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"'Let the goyim be the fighters,'" Ross later recalled being told by his father. "'The trumbeniks, the murderers – we are the scholars.'" Ross's ambition in life was to become a Jewish teacher and a Talmudic scholar, but his life was changed forever when his father was shot dead resisting a robbery at his small grocery. Prostrate from grief, his mother Sarah suffered a nervous breakdown and his younger siblings—Ida, Sam and George-were placed in an orphanage or farmed out to other members of the extended family. Dov was left to his own devices.

In the wake of the tragedy, Dov became vindictive towards everything and turned his back on the orthodox religion of his father. He began running around with local toughs (including another wayward Jewish ghetto kid, the future Jack Ruby), developing into a street brawler, thief and money runner; he was even employed by Al Capone. Dov's goal was to earn enough money to buy a home so that he could reunite his family. He saw boxing as that vehicle and began training with his friend Ruby.

After winning amateur bouts, Dov would pawn the awards—like watches—and set the money aside for his family. There is speculation that Al Capone bought up tickets to his early fights, knowing some of that money would be funneled to Dov. Plagued by his father's death and feeling an obligation not to sully his name, Dov Rosofsky took the new name "Barney Ross." The name change was also part of a larger trend by Jews to assimilate in the U.S. by taking American-sounding names. Strong, fast and possessed of a powerful will, Ross was soon a Golden Gloves Champion and went on to dominate the lighter divisions as a pro.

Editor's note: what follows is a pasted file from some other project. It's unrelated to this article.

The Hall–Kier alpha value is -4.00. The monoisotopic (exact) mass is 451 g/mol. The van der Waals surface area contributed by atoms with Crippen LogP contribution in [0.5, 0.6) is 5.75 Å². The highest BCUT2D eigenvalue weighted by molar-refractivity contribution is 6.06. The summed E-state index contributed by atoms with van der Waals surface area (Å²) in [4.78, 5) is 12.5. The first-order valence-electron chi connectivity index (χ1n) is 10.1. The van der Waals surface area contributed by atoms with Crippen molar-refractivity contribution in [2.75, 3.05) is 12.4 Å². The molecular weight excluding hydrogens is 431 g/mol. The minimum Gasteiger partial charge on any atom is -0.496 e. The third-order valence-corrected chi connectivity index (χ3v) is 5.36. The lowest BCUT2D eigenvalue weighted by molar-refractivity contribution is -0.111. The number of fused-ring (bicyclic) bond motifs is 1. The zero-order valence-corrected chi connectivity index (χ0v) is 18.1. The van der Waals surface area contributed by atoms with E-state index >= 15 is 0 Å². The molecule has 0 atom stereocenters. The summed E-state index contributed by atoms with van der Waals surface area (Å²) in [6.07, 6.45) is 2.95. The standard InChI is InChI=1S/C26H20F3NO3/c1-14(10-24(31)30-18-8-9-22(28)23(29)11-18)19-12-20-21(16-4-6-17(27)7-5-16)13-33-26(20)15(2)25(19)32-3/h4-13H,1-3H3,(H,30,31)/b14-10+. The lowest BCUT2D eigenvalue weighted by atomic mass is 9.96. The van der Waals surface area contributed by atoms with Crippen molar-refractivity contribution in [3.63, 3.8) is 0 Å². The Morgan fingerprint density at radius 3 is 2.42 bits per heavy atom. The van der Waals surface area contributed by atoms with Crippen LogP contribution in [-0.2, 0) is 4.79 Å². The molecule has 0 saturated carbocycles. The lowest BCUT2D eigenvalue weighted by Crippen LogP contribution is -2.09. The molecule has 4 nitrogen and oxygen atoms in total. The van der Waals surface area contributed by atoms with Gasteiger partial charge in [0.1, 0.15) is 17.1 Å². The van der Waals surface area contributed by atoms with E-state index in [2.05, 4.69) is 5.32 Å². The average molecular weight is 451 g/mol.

At a time—the late 1920s and '30s—when rising Nazi leader Adolf Hitler was using propaganda to spread his virulently anti-Jewish philosophy, Ross was seen by American Jews as one of their greatest advocates. He represented the concept of Jews finally fighting back. Idolized and respected by all Americans, Ross showed that Jews could thrive in their new country. He made his stand against Hitler and Nazi Germany a public one. He knew that by winning boxing matches, he was displaying a new kind of strength for Jews. He also understood that Americans loved their sports heroes and if Jews wanted to be embraced in the U.S. they would have to assume such places in society. So even though Ross had lost faith in religion, he openly embraced his role as a leader of his oppressed people.